Cyberloafing (employees using electronic devices for nonwork activities while at work) has been considered a drain on productivity that managers need to prevent. A new study [Free open access until Sept. 12} by Stephanie Andel, Stacey Kessler, Shani Pindek, Gary Kleinman and Paul Spector, however, suggests that there can be a positive side to this behavior. This study published in Computers in Human Behavior found that cyberloafing helps employees cope with stress.
The Complicated Role of Cyberloafing
Cyberloafing is when employees use electronic devices, such as cell phones, tablets, or computers to engage in nonwork behavior at work. This can include online shopping, texting friends, using social media, or watching videos. Certainly time spent in these activities is time not spent working and can represent a loss of productivity. However, employees can cyberloaf for a variety of reasons, and an earlier study showed that it can be a way of coping with boredom and having too little to do. Instead of employees cyberloafing when they should have been working, in some cases they were cyberloafing during times there was too little to do. This study raised questions about cyberloafing always being detrimental to organizations.
Cyberloafing Helps Employees Cope
For this new study we surveyed 258 employees about their cyberloafing, their experience with being the target of aggressive behaviors by others, and how much they were considering quitting their jobs. The results showed that employees who experienced aggression at work were more likely to cyberloaf. Further, although there was a connection between being the target of aggression and intending to quit the job, when employees cyberloafed, this connection became weaker. In other words cyberloafing helps employees cope with being mistreated at work. Instead of searching for another job and possibly quitting, it enabled them to stay in the current job.
How to Manage Cyberloafing
Managers should recognize that cyberloafing can be beneficial to the workplace so it should be managed rather than eradicated in most cases. The focus should be on overall employee performance rather than on eliminating all forms of nonwork behavior. This means adopting a new attitude about cyberloafing, and rather than just looking at the negative side, consider that there can be a positive side as well. In other words cyberloafing can be a workplace micro-break that allows employees to cope with boredom and stressful working conditions. Some specific recommendations are
- Empower employees as much as possible to manage their own workload and breaks. Employees should be held accountable for their performance, and not how they spend every minute of the work day. Give employees the benefit of the doubt that they are able to balance work and breaks so that they are best able to maintain productivity. Only intervene when cyberloafing is excessive and interferes with getting the job done.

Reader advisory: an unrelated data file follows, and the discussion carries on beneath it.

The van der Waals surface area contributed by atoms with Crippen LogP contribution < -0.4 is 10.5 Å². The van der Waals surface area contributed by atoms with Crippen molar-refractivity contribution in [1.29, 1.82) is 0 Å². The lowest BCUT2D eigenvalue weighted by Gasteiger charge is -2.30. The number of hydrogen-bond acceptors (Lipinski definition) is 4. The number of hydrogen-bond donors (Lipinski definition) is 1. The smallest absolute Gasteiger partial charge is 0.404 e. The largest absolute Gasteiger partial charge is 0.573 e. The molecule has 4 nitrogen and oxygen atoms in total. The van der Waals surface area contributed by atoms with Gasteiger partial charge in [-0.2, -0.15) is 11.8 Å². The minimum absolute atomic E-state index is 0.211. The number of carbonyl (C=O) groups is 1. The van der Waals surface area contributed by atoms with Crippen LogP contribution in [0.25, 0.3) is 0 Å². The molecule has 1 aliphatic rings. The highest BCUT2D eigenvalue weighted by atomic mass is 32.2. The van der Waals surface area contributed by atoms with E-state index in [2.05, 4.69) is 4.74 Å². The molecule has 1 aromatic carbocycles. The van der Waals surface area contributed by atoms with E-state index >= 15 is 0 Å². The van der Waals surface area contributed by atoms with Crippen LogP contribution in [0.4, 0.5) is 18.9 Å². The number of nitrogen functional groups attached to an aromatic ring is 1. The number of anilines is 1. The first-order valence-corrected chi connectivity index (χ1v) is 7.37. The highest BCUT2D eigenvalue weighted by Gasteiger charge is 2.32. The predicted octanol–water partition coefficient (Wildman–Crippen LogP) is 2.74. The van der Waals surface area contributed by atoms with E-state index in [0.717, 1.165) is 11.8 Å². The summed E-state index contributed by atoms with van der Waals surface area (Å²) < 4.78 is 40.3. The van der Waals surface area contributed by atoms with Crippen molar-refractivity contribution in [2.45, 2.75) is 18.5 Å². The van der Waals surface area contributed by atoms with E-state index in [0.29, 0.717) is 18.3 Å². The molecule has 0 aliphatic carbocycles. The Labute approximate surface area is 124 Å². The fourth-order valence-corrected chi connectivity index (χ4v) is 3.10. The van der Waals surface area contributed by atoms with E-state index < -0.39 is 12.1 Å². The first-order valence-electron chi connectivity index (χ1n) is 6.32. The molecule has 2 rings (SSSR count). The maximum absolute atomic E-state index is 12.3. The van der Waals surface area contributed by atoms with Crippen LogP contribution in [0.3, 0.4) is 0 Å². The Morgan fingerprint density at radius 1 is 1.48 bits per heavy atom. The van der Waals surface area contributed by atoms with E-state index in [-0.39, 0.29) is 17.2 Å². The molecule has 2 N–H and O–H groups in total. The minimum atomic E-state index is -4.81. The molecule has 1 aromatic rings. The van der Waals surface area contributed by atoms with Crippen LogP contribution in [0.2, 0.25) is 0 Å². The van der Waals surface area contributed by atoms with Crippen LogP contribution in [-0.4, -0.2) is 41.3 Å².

- Be supportive of employees when they are targets of aggression from others. This can be particularly important in jobs where the incidence of aggression is high, such as customer service and nursing. Support includes both direct assistance in dealing with aggression as it happens, such as a supervisor stepping in when a customer is abusive, or offering emotional support after the fact. Sometimes employees are concerned that when a customer becomes irate, it will reflect badly on them, so reassurance can send the message that aggression is not the employee’s fault. Of course, if the incident was the result of a service failure, supervisors should use the incident as a teachable moment with the goal of improving future performance.
- Reduce stress in the workplace as much as possible. Aggression cannot be entirely eliminated, but it can be reduced by creating a safe climate that makes preventing violence a priority. This means having policies and practices designed to minimize aggression, providing training in how to de-escalate situations before aggression occurs, and having clear guidelines in how to handle aggression.
- Have clear policies about appropriate cyberloafing at work.
- What activities are allowed (texting a friend) and not allowed (online gambling)?
- Note what is allowable and not allowable on the organization’s computer system or other devices. There can by cybersecurity risk in online browsing that must be managed, for example, by only allowing browsing on the employee’s own telephone.
- How much cyberloafing is allowed? Modest amounts can have positive effects without being a drain on productivity. Some organizations have policies that allow cyberloafing during legitimate work breaks.
Management actions can often have unintended negative consequences. An attempt to completely eliminate nonwork use of electronic devices in order to maximize performance might have the opposite effect. Because cyberloafing can help employees cope, allowing a reasonable amount can enable employees to deal with stressful conditions, such as being the target of aggression, and thereby maintain performance. Eliminating cyberloafing might encourage employees to quit rather than cyberloaf when things are tough on the job, which in the long run, would be bad for productivity.
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